Can They Hack It? Cybersecurity Boot Camp Students Hone Skills Through a Real-Life Hackathon

On February 5th, the students of The Cybersecurity Boot Camp at UCLA Extension walked into class to find a surprise. Their instructor, Jeff Meacham, had planned a full-fledged hackathon for them.

After dividing up into groups of two, the class was given one clue: hack into a password protected file. From there, the teams had to work their way through multiple tasks, figuring out what to do next without any direction from Jeff.

“The purpose of this was not just to do some quick hacks and do a contest, but rather show them the way that hackers operate,” Jeff said.

The power of hands-on learning

A Senior Curriculum Developer, Jeff’s job is to hone and improve course structures.

“Before, I was the lead IT instructor at Stevens-Henager College and a freelance pentester,” he said. “The difference between working at a boot camp and a normal education is the emphasis that is placed on giving students as close to a real-world experience as possible.”

Early in February 2019, Jeff was given the opportunity to see that interaction first-hand as a substitute instructor for the UCLA cohort. “My team and I realized pretty quickly that students like competition,” Jeff said. “So we came up with this idea for a hackathon.”

Project-based, hands-on learning is a pinnacle of the UCLA Extension Boot Camps curricula, but this was the first time a cybersecurity class used their skills in hackathon-style challenge—and deployed a realm of tools all at once.

The hackathon was like a combination between an Escape Room and a game of Capture the Flag. After using brute force to enter a password-protected zip file, the students needed to create a backdoor in a Linux machine to find a flag that would give further instructions. From there, they had to create a fake website with a password portal. Then, they would capture the user’s (Jeff’s) password, and use it to find an image of a flash drive. Within the flash drive, students had to find a deleted picture, read the metadata, and identify when and where the image was taken.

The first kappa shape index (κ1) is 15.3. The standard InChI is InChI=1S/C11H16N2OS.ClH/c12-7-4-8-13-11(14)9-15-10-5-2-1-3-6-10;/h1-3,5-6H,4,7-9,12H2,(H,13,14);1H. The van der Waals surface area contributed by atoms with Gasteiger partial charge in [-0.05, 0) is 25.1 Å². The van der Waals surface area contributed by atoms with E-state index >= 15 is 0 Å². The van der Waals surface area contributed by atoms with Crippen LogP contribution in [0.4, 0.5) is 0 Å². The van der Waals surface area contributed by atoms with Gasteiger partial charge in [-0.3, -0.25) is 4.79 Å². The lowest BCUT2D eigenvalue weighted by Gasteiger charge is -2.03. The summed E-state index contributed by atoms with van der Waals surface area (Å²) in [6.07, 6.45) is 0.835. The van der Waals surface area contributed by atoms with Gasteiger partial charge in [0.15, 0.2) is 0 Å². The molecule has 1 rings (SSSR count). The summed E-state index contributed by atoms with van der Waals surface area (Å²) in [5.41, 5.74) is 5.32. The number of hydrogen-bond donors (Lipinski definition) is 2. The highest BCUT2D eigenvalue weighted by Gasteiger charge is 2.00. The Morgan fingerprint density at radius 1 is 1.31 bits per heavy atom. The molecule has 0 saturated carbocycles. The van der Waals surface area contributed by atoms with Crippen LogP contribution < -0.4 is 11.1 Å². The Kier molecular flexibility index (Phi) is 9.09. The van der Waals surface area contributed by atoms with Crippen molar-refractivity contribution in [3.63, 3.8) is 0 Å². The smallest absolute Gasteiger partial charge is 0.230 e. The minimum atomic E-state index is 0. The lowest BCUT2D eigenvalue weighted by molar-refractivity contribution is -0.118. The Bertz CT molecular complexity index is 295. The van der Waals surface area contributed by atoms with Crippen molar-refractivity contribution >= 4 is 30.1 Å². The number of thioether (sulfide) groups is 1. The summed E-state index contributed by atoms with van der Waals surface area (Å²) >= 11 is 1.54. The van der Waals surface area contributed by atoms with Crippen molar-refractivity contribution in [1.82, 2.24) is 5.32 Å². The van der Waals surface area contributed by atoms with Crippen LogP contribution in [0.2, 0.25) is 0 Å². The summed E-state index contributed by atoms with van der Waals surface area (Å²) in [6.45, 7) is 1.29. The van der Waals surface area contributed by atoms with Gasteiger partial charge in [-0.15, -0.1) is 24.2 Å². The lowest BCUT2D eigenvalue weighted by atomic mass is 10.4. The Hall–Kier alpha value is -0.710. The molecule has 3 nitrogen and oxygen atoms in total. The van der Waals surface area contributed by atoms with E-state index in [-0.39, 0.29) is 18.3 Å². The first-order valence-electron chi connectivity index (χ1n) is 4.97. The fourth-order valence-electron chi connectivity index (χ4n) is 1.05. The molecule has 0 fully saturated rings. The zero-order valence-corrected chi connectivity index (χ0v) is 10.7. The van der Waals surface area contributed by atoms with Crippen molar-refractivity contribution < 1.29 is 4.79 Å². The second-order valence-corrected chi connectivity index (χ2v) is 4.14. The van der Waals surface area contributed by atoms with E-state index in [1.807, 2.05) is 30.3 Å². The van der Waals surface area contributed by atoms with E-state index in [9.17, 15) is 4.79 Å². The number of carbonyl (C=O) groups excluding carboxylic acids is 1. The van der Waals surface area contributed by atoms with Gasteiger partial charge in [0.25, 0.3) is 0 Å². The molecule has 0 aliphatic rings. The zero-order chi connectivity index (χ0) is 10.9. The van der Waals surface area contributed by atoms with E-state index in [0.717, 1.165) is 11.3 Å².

It was a whirlwind test of the students’ cybersecurity prowess—and the first-place group finished it all in an impressive 20 minutes.

“It encompassed all the tools we’ve learned,” said Kyoung Kang, one of Jeff’s students. “I would love to do one of these every week, if not twice a week.”

The beauty of the challenge

As with all things in the rigorous boot camp, these lessons didn’t come easily. It’s one thing to go through a lab assignment armed with textbooks, notes, and resources. It’s another to have to put all of your skills to the test in a timed situation.

“It was nerve-wracking having to work so fast,” Kyoung said. “After we broke into the first box I thought it was done. I looked around and everyone was like, ‘keep going!’”

In the end, the difficulty of this hackathon is a true asset to the students. Being asked to practice new cybersecurity skills all at once gave learners a taste of corporate hacking. “It’s about really getting your hands dirty and using your skills,” Jeff said.

Kyoung agrees. “I know now that if you’re going to be working in cybersecurity, you will be tested on concepts and on technical skills. I developed the soft skills, but it’s about conceptually being able to think through the process and think through them quickly,” said Kyoung. “The boot camp—and this hackathon—it’s training you to think for the real world.”

And the real world is coming for Kyoung sooner than he thought. He’s currently interviewing for a cybersecurity position—and thanks to the boot camp, he’s ready. “The boot camp and the hackathon have already prepared me for what I have to do,” Kyoung said. “I’m 100% sure I can go in confidently and speak about the things I’ve learned.”

What comes next

Through the obstacles, all of the students enjoyed the experience—and so did Jeff. “They had a blast doing this. I was really jealous of them,” Jeff said. “The tools that are available through the boot camp make me think back on my master’s program. I wish I would have been able to have hands-on experiences, like the ones the program provides.”

The exercise was such a success that Jeff is now busy planning the course’s second hackathon. And Kyoung and his classmates are clamoring to see what comes next.

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